In Zen, we can tend to use a lot of metaphors and analogies. No harm in that; sometimes we need a “like this” in order to help someone comprehend what is arguably incomprehensible. And sometimes the metaphor or analogy may take on a life of its own, to the point where what it pointed to is lost altogether.
Without putting too much thought into it, “raft” and the “moon” are two that jump out. Metaphorically, we use the raft of our teacher and the teachings to help us get to the other side of our originally ignorant thinking, which would be to get to the other shore of wisdom. Then it's said we are to discard the raft, as there's no longer any need for a one when the river of delusion is crossed. Fair enough. But that doesn't mean we toss the teaching or the teacher aside and disregard them. They still have value for us to use at any time where the situation fits their need. If we do toss them away without regard for the purpose originally served, we’re right back in the “river” of discontent and in need of the teacher and the teachings all over again. The raft is a metaphor. We can reify a metaphor, but the metaphor is only an empty metaphor. To someone who has never seen a river, let alone a raft, the raft becomes doubly empty.
We often hear about mistaking the finger pointing at the moon for the moon itself. Double metaphor! There is no finger, there is no moon. The ineffable moon is the Great Way. To call it “moon” is not correct. To call it “it,” is likewise incorrect. The “moon” and “Great Way” are fingers, and no more. There are any number of words from the Sutras and elsewhere that are the fingers. For those of us with limited capacities, we might need the direction of the finger to point the way; a smile may not do. That's been the case since Mahakashyapa smiled upon seeing a flower. I'm making a great leap here, but this was the lesson of the flower sermon. A rose is a rose. A kiss is just a kiss, a sight is just a sigh.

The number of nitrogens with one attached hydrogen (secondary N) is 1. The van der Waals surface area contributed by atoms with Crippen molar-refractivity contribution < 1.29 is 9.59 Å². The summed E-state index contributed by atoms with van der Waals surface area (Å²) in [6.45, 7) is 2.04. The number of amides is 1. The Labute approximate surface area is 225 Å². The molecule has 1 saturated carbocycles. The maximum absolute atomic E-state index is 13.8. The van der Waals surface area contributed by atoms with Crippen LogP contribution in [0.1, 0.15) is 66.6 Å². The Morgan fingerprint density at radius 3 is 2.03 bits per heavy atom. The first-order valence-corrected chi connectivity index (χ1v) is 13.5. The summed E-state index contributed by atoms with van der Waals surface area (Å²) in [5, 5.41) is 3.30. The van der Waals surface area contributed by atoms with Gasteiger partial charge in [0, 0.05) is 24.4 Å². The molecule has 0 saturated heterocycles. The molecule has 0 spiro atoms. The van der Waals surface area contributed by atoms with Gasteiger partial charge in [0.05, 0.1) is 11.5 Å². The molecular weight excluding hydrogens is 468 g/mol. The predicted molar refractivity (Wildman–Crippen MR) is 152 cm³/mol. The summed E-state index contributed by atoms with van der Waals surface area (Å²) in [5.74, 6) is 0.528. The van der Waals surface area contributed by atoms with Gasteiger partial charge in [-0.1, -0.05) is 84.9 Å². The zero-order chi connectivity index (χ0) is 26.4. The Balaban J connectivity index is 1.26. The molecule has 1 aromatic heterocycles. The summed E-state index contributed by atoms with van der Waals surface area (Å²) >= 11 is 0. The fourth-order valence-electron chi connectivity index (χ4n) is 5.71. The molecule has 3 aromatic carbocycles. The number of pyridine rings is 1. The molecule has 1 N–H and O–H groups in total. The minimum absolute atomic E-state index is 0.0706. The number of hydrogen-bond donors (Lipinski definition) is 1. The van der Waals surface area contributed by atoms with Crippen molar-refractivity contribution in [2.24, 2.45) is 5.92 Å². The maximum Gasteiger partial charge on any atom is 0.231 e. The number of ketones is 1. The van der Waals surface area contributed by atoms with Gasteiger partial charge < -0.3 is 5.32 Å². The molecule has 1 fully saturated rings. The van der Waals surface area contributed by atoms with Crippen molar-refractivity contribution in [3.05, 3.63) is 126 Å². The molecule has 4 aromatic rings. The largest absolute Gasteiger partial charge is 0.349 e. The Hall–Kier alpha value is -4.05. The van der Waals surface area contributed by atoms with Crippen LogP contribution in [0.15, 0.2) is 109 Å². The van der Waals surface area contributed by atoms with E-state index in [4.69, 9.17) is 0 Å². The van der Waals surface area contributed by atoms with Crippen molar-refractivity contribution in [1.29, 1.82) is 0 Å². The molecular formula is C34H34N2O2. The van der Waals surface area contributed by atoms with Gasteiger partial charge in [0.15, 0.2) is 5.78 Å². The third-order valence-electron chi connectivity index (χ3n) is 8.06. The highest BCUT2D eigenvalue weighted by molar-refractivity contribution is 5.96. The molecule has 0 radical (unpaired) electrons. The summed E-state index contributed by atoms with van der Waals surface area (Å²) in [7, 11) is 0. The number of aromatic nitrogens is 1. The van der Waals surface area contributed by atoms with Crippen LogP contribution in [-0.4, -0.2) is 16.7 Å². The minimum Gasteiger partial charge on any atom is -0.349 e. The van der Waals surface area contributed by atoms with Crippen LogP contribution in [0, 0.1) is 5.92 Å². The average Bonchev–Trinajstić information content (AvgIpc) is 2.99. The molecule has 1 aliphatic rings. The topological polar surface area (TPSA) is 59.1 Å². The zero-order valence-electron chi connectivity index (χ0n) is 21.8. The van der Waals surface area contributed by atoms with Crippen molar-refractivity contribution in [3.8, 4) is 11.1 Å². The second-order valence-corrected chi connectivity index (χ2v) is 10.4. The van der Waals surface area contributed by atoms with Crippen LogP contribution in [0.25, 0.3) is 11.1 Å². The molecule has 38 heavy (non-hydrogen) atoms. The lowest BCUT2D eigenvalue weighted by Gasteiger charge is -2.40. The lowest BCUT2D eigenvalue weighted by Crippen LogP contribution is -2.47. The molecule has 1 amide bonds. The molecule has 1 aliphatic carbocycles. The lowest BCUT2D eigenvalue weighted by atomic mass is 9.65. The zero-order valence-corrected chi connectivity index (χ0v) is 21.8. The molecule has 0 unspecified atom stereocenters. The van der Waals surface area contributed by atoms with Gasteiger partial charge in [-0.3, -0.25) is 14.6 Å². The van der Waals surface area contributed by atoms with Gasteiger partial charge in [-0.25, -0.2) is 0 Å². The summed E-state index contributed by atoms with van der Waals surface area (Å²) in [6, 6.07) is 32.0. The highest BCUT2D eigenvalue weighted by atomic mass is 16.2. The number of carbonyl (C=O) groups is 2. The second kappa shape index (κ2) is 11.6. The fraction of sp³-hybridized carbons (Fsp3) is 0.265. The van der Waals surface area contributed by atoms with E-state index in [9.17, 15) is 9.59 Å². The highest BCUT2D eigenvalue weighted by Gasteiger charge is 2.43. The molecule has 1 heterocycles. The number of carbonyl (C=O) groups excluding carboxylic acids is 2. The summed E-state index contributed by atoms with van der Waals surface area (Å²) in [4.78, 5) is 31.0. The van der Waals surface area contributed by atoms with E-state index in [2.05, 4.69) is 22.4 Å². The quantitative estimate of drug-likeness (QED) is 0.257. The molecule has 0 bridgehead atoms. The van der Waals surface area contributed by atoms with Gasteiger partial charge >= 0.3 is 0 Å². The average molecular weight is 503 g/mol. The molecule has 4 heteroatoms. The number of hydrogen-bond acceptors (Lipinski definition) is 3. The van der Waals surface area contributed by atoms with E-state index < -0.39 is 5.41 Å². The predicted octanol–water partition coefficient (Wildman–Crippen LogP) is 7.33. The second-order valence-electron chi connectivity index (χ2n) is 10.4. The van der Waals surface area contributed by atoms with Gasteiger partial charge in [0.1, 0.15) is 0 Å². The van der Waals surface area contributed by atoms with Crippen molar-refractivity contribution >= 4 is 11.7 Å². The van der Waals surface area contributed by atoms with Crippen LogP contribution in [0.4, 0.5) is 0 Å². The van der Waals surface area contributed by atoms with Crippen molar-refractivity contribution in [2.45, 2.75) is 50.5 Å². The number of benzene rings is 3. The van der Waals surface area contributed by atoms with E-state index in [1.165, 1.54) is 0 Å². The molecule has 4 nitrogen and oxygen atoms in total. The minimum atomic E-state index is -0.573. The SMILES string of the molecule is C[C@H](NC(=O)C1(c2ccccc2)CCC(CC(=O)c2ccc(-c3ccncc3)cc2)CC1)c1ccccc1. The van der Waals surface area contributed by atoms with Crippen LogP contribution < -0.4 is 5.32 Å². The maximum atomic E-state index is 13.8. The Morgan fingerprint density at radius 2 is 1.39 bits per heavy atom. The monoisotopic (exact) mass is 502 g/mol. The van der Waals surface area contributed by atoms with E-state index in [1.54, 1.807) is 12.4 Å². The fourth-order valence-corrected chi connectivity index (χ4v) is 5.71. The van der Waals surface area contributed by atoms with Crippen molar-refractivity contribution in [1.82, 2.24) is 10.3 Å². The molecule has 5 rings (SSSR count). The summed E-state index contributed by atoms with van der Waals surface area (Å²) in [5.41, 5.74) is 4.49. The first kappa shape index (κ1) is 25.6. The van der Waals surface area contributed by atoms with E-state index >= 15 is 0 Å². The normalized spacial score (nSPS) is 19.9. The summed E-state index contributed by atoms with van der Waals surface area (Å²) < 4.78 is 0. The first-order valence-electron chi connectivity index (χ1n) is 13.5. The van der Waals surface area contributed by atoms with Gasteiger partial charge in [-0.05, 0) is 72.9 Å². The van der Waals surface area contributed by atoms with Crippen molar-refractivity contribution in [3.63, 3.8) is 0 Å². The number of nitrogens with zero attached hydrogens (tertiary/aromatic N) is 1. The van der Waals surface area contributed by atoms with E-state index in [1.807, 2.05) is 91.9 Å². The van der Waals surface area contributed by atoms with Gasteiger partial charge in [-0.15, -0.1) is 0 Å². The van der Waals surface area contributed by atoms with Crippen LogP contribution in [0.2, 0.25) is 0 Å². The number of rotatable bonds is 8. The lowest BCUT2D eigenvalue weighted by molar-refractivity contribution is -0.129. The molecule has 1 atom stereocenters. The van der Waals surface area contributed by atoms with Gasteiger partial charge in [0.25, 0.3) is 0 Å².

I can't say whether dogs have it over us other sentient beings. Throw a ball, then point to it, and the dog becomes enraptured with the finger. On the one hand, we're no different. We attach to the finger and forget all about the moon. On the other hand, if “cypress tree in the garden” is a valid response to “What is Buddha,” then maybe “the finger in my face” is valid as well, so long as there's an actual finger waving in my face. Other answers such as “dried shit on a stick” and “three pounds of flax” only work if you've just come out of a Chinese latrine, or happen to be weighing flax. But let's not attach to fingers, moons, sticks, trees, or fibrous plant material at the expense of what they're used to represent. What's right here, right now? The present, the immediate, the unjudged are. “What is Buddha?” Virtual words behind glass, the smell of fresh, ink stained paper.
When we hear about the dewdrop reflecting the moon, the metaphorical dewdrop reflecting the moon points to something. Or maybe there's just a dewdrop that at that moment happens to be reflecting the moon. It could be said that all phenomena reflect Buddha. If everything reflects Buddha, then there is no need to attach to moon, finger, raft, ignorance, wisdom, green, yellow, rivers, or mountains. In the vast Dharmakaya, there is none other than Buddha. So why bother asking the question “What is Buddha?” The answer is literally right before you eyes, and includes your eyes, what's behind them, and in all ten directions from them. Is there honestly any real reason to think about them at all? All our thinking does is give them name and form, and concepts, and as the “Mind Only” school might say, we are creating them as concepts of eyes and mountains and moons and ducks.